Article Title

Dance Balance: 8-week interventions of tele-dance classes for older adults - a remote research solution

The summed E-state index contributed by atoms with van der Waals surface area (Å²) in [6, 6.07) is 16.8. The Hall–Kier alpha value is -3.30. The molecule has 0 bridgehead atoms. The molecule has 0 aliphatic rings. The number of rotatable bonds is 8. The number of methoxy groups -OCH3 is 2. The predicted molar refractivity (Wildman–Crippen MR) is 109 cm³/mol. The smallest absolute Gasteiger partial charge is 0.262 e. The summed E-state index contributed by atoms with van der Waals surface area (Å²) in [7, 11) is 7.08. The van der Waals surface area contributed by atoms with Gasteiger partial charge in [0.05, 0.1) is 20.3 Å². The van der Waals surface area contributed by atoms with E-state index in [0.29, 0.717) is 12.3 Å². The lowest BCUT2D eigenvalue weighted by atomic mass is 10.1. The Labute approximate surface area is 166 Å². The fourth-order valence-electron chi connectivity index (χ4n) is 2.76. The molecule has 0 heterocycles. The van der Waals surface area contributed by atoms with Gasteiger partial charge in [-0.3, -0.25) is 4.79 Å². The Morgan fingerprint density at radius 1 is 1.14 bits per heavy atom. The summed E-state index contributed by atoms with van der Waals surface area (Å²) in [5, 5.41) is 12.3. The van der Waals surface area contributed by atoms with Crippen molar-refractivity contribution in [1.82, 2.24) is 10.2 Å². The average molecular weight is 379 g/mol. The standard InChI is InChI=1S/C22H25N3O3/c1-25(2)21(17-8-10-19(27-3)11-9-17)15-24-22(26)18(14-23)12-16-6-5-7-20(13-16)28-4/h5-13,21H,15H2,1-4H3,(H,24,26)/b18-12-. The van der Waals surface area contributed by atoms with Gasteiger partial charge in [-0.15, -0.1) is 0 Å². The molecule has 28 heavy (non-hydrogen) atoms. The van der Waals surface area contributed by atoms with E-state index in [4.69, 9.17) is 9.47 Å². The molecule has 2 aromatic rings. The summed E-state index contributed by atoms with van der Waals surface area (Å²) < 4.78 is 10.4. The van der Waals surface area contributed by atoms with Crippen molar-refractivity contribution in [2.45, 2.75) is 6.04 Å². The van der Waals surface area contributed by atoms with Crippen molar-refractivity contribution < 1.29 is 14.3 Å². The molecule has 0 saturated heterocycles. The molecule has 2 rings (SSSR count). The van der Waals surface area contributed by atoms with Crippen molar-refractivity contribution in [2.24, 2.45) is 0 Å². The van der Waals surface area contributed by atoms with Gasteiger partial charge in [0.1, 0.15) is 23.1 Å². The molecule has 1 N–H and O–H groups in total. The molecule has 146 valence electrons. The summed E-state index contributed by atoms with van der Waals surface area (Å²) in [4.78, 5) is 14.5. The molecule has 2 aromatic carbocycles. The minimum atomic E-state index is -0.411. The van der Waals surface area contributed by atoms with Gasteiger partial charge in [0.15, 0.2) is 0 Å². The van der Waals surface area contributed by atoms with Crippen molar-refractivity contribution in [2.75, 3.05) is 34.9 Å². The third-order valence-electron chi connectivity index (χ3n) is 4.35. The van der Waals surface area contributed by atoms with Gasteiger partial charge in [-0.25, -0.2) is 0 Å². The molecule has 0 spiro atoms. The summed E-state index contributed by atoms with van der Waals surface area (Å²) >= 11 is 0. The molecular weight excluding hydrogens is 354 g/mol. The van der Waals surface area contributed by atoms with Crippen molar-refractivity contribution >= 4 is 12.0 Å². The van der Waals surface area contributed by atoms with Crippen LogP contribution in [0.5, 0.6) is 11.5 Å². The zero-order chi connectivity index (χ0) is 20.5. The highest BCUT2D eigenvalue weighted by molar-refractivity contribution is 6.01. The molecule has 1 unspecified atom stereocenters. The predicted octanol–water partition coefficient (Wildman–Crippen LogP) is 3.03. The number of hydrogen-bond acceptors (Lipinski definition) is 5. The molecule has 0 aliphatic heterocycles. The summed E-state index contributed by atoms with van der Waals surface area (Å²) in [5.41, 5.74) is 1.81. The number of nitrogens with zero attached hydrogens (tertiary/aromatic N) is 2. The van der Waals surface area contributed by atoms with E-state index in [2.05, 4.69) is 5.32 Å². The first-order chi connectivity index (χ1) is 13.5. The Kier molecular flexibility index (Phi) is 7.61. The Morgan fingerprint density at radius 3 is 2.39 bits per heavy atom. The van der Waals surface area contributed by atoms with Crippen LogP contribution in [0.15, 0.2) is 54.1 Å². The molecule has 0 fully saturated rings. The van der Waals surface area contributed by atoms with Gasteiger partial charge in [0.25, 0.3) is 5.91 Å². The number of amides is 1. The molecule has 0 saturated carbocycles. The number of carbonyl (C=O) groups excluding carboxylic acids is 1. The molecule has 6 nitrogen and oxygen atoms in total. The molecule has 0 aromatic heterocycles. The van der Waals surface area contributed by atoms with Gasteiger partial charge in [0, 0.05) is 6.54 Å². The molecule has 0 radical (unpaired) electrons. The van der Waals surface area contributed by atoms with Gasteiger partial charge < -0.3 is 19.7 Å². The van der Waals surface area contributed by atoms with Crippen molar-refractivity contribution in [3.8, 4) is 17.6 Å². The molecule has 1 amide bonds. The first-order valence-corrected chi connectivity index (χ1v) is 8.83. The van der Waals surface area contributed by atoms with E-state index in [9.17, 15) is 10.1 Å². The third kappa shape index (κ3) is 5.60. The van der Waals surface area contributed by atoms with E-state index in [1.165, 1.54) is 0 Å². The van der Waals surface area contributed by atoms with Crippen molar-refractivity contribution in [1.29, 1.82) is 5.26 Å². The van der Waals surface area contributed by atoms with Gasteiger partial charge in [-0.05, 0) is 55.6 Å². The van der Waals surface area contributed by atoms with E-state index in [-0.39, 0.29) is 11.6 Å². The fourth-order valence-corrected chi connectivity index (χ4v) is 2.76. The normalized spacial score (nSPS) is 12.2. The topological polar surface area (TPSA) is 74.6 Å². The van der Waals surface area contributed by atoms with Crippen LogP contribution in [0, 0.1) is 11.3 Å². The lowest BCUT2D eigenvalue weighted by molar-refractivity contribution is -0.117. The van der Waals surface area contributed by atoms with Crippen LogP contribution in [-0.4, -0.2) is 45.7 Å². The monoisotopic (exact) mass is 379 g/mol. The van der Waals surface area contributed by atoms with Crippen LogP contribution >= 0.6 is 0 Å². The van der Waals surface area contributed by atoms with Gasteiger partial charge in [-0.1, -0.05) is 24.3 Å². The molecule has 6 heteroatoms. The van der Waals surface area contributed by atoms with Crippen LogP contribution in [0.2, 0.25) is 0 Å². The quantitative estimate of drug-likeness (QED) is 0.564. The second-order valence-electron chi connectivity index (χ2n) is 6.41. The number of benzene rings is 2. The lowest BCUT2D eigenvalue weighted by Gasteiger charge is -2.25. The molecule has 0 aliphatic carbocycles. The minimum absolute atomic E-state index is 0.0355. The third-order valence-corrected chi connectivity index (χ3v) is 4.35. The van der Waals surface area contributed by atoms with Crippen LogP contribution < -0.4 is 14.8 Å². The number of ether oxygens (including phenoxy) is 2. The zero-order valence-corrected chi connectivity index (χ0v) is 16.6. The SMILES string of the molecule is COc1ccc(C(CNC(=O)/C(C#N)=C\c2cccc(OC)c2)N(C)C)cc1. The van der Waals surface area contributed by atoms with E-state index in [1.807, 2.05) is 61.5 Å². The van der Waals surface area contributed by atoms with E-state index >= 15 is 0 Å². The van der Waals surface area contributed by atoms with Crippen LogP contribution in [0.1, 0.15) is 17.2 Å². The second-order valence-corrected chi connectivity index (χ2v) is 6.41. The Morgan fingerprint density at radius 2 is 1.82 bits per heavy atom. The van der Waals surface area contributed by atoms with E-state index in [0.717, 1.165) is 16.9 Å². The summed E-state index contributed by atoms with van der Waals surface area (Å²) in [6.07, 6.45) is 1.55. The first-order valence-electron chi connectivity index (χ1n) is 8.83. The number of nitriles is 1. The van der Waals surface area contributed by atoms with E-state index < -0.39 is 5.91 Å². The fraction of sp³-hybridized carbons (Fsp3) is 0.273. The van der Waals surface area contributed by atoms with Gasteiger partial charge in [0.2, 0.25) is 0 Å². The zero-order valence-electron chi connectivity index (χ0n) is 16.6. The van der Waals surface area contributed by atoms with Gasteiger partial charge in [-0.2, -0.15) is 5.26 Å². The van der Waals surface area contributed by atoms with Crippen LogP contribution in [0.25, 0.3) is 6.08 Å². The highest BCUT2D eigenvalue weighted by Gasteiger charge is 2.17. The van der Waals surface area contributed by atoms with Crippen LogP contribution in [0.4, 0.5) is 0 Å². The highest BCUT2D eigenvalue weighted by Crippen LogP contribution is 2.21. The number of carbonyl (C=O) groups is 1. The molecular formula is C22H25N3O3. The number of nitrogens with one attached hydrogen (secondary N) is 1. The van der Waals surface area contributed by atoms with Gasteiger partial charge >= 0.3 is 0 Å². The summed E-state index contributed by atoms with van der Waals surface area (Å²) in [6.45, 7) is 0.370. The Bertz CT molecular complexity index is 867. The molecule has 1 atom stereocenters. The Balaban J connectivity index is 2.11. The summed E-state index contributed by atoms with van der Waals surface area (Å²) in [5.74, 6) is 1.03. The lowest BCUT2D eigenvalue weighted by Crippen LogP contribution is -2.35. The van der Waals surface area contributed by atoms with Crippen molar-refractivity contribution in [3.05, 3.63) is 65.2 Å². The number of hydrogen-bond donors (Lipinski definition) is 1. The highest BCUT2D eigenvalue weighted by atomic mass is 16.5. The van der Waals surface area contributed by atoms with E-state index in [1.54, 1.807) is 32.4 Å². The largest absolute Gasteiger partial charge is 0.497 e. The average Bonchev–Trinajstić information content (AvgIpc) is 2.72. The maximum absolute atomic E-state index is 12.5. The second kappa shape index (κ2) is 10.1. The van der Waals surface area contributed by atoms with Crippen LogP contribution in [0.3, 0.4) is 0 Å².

The rate of death from falls among older adults has been increasing by 3.0% per year to reach more than 32,000 in 2018 [1,2]. Falls increase with along with deterioration to the systems and muscular strength [3]. Dance classes have been used as a fun and engaging way increase physical activity levels and improve postural stability among older adults [4]. However, obstacles such transportation, living in remote areas, and pandemic regulations are difficulties to in-person classes. PURPOSE: This study aimed to determine if 8-week semesters of online dance classes could be a safe, feasible and accessible option to improve postural stability in older adults. METHODS: Two cohorts of participants (n1=10, 73 ±2 years; n2=17, 74 ±7 years) were recruited to participate in 8-week semesters of dance classes. Classes were held for 1 hour, twice per week on a video communication platform. Postural stability was assessed pre and post via 30-second trials of quiet standing facing forwards and sideways to the webcam; in Semester 1 trials were completed with the eyes open, whereas eyes were closed in Semester 2. The recorded assessments were analyzed using a sports analysis software to obtain anteroposterior and mediolateral sway displacement of the shoulders and hips. Significance was evaluated using nonparametric statistics (p<.05). RESULTS: A significant reduction in anteroposterior hip sway was found during trials of quiet standing with the eyes open in Semester 1, p=0.015. Conflicting results were found in Semester 2 as trials of quiet standing with eyes closed failed to reach significance, p=0.163. No significant improvements were found in mediolateral hip sway or in shoulder sway. CONCLUSION: Online dance classes provide a novel and accessible way for older adults to improve their postural stability, however the efficacy may be limited when working with highly active older adults. Differences in activity levels may explain the conflicting findings of Semesters 1 and 2. Current studies are seeking to overcome the limitations in intensity by combining the dance classes with blood flow restriction. The shift towards online fitness interventions offers vast potential to remove barriers, improve accessibility, connect, improve quality of life and reduce the fall risk among older adults.